As indicated above, while much of the above will be familiar to a number of regulated firms already authorised in the EU, it is important to note that the EU’s rulemaking requirements both in terms of granularity of detail to be provided as part of an application as well as supervisory scrutiny has increased steadily over the past years and specifically also for MiCAR relevant CAIs and CASPs. The RTS also permits competent authorities to request clarifications or additional information that may be required following a review of the information provided in accordance with the RTS. This accordingly means that certain national competent authorities may sharpen their expectations beyond the harmonised minimum set out in the RTS.

Details in the ITS

The ITS lays down the standard forms, templates and procedures for the information to be included in the application file submitted to competent authorities so as to ensure uniformity across the EU. The ITS requires the applicant CAIs to submit the application electronically, unless otherwise required by national law and to use the standard form and template set out in Annex I and II of the ITS. The ITS also provides for the possibility of the competent authority to request additional information or clarification from the applicant issuer, as well as the possibility of the applicant issuer to amend or withdraw the application.

Given the extent of what is required in a RBP and the application pack overall, it should be noted that the standard forms are a good starting ground but that most (successful) applications contain much more detail than the pro forma templates cater for.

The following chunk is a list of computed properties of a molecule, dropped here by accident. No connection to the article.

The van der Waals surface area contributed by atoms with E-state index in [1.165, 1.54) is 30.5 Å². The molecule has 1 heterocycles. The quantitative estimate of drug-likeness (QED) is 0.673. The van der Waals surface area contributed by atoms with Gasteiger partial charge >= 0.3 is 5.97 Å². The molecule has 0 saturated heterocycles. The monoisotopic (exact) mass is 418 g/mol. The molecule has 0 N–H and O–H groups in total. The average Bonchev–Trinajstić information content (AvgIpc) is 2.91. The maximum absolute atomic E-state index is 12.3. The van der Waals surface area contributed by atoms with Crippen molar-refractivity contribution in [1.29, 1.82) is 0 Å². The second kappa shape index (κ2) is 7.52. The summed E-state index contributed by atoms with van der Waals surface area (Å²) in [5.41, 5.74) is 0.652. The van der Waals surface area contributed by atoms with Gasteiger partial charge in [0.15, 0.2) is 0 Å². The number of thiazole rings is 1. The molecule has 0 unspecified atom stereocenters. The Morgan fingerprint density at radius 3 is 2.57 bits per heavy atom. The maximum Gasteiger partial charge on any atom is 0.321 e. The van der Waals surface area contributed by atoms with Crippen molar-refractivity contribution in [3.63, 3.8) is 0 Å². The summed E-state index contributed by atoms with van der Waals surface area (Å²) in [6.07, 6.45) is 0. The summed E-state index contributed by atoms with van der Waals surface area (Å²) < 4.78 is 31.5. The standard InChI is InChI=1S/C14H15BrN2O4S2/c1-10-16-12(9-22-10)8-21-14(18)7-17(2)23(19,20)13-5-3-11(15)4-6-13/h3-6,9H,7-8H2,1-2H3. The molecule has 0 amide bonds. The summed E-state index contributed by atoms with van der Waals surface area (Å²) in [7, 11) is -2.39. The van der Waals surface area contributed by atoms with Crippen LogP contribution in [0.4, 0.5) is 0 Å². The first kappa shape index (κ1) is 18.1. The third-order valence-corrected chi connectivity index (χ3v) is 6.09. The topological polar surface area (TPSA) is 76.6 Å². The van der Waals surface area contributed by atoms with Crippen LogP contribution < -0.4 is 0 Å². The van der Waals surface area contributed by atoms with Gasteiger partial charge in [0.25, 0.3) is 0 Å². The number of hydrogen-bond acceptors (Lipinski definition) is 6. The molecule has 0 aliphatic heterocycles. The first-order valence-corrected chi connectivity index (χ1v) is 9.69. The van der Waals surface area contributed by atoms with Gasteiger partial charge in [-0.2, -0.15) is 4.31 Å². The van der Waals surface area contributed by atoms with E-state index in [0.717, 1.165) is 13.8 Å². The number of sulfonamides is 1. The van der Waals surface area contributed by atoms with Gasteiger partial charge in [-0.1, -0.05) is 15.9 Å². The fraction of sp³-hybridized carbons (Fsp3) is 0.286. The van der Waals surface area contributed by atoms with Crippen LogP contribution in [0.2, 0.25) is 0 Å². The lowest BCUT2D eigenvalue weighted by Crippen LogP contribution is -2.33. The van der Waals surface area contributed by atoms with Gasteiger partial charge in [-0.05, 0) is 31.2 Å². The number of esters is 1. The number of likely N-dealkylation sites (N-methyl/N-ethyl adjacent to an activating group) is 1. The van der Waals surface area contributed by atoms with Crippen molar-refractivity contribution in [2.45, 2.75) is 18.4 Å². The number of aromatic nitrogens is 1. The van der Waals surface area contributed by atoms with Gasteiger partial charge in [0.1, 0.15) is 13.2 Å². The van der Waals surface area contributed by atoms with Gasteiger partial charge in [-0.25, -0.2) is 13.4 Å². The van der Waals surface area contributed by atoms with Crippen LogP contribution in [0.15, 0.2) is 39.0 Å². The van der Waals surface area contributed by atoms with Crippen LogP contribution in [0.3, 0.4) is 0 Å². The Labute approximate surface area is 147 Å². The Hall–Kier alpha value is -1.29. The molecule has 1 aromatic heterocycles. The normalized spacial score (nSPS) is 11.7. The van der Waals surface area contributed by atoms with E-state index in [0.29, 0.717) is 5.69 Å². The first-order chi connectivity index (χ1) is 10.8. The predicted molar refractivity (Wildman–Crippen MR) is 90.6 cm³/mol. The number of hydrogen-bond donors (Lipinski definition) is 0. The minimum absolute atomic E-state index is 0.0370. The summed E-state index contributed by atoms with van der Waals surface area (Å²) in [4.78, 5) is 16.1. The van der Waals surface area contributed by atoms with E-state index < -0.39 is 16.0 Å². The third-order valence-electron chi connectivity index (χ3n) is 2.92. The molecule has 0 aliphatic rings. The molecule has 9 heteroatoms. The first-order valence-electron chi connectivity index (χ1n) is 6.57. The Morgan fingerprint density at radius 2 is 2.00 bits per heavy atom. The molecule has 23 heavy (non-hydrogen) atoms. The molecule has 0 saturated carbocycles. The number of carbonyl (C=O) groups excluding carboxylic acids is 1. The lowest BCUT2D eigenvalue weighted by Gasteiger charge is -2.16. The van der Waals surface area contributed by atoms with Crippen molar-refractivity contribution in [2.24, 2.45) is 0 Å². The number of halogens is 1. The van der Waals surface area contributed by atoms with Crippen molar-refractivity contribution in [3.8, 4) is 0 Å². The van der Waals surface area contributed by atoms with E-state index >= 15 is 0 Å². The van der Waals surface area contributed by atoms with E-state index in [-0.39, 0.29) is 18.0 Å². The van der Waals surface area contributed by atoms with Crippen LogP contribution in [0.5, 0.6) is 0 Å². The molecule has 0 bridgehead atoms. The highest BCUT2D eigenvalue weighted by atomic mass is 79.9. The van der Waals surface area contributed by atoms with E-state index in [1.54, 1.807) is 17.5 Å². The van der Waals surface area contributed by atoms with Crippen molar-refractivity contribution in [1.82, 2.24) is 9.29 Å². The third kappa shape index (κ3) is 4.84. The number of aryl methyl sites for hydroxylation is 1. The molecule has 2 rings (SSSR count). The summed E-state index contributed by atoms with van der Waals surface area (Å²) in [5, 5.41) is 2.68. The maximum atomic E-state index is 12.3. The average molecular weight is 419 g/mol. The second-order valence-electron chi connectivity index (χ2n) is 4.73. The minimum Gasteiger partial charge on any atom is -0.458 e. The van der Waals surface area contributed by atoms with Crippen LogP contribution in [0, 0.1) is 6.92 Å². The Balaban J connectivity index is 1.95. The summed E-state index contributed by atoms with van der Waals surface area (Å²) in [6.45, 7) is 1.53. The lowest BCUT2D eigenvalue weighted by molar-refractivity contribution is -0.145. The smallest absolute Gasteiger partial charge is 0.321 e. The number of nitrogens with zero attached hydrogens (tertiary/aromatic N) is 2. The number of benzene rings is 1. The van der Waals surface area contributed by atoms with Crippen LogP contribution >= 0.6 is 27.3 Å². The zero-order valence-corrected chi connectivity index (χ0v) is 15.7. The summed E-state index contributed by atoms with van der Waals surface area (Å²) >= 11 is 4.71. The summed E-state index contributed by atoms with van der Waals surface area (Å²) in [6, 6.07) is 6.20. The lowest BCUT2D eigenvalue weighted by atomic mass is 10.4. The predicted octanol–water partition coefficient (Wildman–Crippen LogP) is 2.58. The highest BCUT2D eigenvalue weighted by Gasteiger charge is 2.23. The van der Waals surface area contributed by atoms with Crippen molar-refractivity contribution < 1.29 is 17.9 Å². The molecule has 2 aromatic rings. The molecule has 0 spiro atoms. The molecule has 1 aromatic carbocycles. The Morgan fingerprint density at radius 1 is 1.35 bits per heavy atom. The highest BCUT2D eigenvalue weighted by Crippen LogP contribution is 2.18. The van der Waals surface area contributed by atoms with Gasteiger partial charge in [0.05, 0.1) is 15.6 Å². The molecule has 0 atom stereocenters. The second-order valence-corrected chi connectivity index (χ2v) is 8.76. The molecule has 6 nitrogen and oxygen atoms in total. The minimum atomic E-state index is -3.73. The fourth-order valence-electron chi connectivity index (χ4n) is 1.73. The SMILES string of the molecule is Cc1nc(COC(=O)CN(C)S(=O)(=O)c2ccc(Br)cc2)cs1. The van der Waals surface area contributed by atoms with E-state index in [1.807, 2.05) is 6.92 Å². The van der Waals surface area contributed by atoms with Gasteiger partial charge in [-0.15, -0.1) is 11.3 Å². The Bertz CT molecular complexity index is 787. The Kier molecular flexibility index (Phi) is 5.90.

Administrative process for assessing and granting authorisations for ARTs

Another area that is conceptually familiar but subject to MiCAR specifics is the administrative process from filing an application through to receiving the grant of an authorisation to act as a CAI for ARTs. The administrative process of competent authorities in granting authorisation to applicant CAIs involves several subsequent phases. Each of these are subject to time-bound deadlines but such deadlines may be paused and thus extended in the event of questions raised by the competent authority. Part of the skill in any (successful) application process is to shorten the pauses and thus streamline the period from application submission through to receipt of authorisation.

  • First, the competent authority evaluates the completeness of the application.
  • Once deemed complete, application is assessed in a second step. In the third step, the competent authority sends its preliminary decision on granting authorisation, along with the application file and white paper, to the ECB and other central banks (if the proposed token references currencies other than the Euro). These central banks are responsible for adopting an opinion on how the proposed token interacts with monetary policy, monetary sovereignty, the smooth functioning of payment systems, and financial stability.
  • After the ECB and other central banks provide their opinion, the competent authority makes a decision on whether to grant or refuse authorisation. It should be noted that a negative opinion from the ECB or other central bank results in a denial of the authorisation.

The grounds for refusal of authorisation are outlined in Art. 21(2) of MiCAR and include the following: 

  1. The risk that the management body of the applicant CAI may pose a threat to the effective, sound, and prudent management and business continuity, as well as the adequate consideration of the interests of its clients and the integrity of the market.